Metro Weekly

With ‘Lend Me a Soprano,’ Ken Ludwig Raises the Pitch

Tony-winning playwright Ken Ludwig retools his beloved 1986 farce "Lend Me a Tenor" with a clever operatic gender-swap, now playing at Olney.

Lend Me a Soprano
Lend Me a Soprano

For Ken Ludwig, it was almost an inevitability that he would one day take his hit farce Lend Me a Tenor, which had its debut in London’s West End in 1986 and on Broadway in 1989, and deploy a gender swap.

“Over the past few years, I’ve made a real effort to have more female leads in my plays,” says the Tony Award-winning playwright from his Northwest D.C. home one recent brisk, sunny morning.

“For example, when I wrote an adaptation of The Three Musketeers, I decided to give D’Artagnan a sister named Sabine who comes to Paris with him. She ends up being the heroine…because she’s a great swordsman. At first you think, ‘Oh, she’s the little sister tagging along,’ but she proves to be a real powerhouse.”

Ludwig says part of the motivation is to break the historical male-dominated model of traditional theater.

“[Female actors] have come to me and said, ‘Gee, I wish there were more standout parts for women,'” he says. “And I get it, I get it — for two thousand years it’s been a very male-centric art, this theater of ours.”

Lend Me a Soprano
Lend Me a Soprano

He points to Shakespeare’s Antony and Cleopatra as an example. “Cleopatra is an incredible role, but she’s the one really good female role among ten men,” he says.

The notion arose to reconfigure the format of Lend Me a Tenor, in which Max, a nebbishy producer’s assistant must frantically babysit an out-of-control, world-famous, womanizing Italian opera star, and get him to the Cleveland Grand Opera Company in time for the performance. Of course, things go dreadfully, hysterically wrong.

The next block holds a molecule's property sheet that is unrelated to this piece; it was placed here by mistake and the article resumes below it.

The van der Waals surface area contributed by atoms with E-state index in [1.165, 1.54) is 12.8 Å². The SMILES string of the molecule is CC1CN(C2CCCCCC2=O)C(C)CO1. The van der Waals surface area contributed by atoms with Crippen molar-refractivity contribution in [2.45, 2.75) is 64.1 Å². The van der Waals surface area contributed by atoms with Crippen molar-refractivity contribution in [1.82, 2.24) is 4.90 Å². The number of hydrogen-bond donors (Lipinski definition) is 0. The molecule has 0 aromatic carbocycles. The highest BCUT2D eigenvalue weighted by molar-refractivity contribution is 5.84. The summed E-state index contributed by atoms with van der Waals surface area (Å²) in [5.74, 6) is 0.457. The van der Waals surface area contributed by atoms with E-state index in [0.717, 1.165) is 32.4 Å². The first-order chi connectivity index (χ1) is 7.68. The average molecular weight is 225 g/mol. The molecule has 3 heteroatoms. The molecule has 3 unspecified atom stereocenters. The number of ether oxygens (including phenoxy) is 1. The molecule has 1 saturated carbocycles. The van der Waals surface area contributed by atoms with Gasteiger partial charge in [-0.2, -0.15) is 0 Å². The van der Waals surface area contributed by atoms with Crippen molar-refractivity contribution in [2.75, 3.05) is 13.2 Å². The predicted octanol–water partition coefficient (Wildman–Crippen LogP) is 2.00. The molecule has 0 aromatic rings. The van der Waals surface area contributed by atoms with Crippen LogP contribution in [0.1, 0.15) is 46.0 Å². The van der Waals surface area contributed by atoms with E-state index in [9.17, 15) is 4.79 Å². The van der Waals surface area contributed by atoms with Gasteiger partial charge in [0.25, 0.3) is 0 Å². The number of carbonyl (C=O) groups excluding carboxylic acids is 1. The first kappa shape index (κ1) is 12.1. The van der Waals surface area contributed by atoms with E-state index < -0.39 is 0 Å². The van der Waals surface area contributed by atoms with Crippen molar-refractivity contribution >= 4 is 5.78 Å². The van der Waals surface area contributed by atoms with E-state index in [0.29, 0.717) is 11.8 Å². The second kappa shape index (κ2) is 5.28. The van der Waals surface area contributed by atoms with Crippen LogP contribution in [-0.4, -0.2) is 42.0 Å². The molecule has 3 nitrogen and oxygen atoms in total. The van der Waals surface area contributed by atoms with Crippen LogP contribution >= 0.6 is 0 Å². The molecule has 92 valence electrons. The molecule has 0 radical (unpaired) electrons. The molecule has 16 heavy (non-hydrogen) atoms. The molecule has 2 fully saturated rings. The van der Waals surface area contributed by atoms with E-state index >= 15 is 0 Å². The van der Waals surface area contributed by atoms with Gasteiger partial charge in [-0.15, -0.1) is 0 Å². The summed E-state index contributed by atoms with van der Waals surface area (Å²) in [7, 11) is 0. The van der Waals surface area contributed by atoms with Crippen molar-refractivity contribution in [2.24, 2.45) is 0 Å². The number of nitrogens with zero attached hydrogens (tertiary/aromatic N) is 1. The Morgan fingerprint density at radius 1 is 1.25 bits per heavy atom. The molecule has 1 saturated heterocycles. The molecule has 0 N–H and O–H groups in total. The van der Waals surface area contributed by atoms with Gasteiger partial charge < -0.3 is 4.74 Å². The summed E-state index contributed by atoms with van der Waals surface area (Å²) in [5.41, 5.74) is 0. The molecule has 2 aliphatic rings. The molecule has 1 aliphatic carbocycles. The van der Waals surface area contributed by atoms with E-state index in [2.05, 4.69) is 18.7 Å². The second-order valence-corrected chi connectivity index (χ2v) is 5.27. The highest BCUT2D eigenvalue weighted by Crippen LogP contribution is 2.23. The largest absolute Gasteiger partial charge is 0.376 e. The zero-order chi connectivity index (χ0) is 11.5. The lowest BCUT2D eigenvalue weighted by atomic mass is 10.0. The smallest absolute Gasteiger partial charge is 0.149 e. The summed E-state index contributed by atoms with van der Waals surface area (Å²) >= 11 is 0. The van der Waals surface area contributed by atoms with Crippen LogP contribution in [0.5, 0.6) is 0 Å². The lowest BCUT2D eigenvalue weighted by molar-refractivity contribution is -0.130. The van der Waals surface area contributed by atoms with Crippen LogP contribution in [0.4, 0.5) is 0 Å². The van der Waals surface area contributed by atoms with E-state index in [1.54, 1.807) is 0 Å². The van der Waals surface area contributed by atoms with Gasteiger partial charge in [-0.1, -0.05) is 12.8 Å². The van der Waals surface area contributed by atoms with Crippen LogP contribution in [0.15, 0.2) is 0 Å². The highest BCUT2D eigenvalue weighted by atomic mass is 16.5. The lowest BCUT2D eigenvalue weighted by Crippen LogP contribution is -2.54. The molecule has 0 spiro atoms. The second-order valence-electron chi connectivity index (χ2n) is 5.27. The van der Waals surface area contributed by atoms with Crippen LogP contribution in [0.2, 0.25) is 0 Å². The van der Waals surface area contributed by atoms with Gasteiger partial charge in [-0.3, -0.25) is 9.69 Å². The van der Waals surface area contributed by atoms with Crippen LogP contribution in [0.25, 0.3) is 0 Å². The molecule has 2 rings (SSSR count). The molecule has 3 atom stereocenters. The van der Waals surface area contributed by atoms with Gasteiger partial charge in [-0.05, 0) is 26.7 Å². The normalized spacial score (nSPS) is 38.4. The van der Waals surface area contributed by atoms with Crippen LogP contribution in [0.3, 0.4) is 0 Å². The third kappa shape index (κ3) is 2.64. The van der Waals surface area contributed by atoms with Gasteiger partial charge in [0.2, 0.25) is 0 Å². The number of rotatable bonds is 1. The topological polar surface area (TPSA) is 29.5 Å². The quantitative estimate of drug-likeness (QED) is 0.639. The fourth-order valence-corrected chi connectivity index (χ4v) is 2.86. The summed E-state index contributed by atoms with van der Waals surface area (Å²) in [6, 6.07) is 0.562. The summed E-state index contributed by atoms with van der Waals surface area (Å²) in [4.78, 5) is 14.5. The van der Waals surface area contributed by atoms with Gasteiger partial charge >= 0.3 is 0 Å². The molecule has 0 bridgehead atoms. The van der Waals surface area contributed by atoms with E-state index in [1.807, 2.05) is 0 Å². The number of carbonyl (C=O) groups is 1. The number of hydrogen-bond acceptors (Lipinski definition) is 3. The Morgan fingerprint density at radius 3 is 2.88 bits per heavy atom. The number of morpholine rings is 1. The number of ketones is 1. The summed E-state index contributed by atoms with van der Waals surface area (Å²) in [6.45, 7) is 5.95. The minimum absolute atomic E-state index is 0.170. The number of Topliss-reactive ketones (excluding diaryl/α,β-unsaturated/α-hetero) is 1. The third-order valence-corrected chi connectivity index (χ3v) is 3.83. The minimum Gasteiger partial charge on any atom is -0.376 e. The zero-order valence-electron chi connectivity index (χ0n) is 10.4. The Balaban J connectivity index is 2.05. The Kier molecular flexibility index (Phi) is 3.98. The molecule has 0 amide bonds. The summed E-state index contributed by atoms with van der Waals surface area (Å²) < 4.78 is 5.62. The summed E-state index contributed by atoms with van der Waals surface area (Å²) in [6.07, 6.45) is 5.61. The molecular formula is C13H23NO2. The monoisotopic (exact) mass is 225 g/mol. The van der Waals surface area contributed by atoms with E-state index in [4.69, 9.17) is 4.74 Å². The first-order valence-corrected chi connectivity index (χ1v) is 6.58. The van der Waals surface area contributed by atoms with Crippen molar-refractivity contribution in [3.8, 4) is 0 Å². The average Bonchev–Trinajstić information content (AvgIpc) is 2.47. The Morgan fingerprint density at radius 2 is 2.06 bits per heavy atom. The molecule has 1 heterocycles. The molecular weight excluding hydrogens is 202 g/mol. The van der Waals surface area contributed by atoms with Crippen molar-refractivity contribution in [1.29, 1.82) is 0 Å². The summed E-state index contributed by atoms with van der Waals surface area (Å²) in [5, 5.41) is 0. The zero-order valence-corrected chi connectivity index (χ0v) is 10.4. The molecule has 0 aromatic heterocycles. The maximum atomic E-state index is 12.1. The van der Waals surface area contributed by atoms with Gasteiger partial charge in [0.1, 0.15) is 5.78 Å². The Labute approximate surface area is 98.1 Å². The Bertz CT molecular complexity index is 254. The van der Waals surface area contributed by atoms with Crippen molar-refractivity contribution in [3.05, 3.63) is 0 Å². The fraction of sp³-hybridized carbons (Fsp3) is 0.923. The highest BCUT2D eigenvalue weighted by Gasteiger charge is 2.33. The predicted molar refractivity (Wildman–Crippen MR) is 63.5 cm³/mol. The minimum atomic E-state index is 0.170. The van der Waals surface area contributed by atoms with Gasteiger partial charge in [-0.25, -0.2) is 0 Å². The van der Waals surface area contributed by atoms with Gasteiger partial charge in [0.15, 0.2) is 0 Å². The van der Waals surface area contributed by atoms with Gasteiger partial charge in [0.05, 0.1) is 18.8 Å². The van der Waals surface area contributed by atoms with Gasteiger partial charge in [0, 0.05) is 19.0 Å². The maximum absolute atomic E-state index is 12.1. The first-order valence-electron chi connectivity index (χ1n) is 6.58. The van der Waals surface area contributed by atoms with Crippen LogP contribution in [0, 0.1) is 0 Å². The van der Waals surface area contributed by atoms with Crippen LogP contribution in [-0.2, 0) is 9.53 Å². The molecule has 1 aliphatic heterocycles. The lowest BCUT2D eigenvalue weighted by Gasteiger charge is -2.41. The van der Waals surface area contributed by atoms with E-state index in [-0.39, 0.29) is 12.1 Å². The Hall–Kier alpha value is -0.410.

“I’ve taken the three major roles of the play and turned them into women,” says Ludwig of the revamped play which had its premiere at the Alley Theater in Texas and is currently enjoying a successful run at the Olney Theatre Center. “It was not a matter of simply, ‘Oh, I’ll just change their names.’ Women have different emotional ways of expressing themselves and different emotional feelings about things. So I rewrote the play from the ground up.”

The situation remains comedic, but the beats are different, says Ludwig. “Here’s a young person who’s in a dilemma and has to save the day because — I don’t want to give away any of the story — but there’s a twist in it,” he says.

Most of the sexual innuendos in the original play had to be adjusted so that they didn’t feel off-putting or, as Ludwig puts it, “scuzzy.” “I’ve rewritten those scenes again to make them full of laughter and joy, but not feel uncomfortable,” he says.

Ludwig, whose 34 plays include the book for the Tony-winning musical Crazy for You, Moon Over Buffalo, and updated adaptations of Agatha Christie’s Murder on the Orient Express (which is about to tour China) and Ben Hecht and Charles MacArthur’s Twentieth Century, still writes his plays the “old-fashioned” way, using pen and paper.

“I write by longhand,” he confesses. “I just like it. And what I like about it is it makes me feel very in touch with what I’m writing. It gives me a feeling that I’m really part of it.

“I use computers all the time,” he continues. “I write letters that way and essays, and this, that, and the other thing. But it all looks the same, all the letters are the same. It doesn’t feel creative in the same way when maybe the pen I’m using that day is different or the handwriting is a little more scribbled, or I’m making notes to myself in the margins.

“The piece of paper and the pen give me a sense of connectedness to the material. I don’t think you can write creative things on a typewriter. Of course, now I suppose everybody does it on computers, but I just can’t,” he laughs. “I don’t like it. I don’t want to.”

Ken Ludwig’s Lend Me a Soprano runs through March 10 at the Olney Theatre Center’s Roberts Mainstage. Tickets are $45 to $90. Call 301-924-3400 or visit

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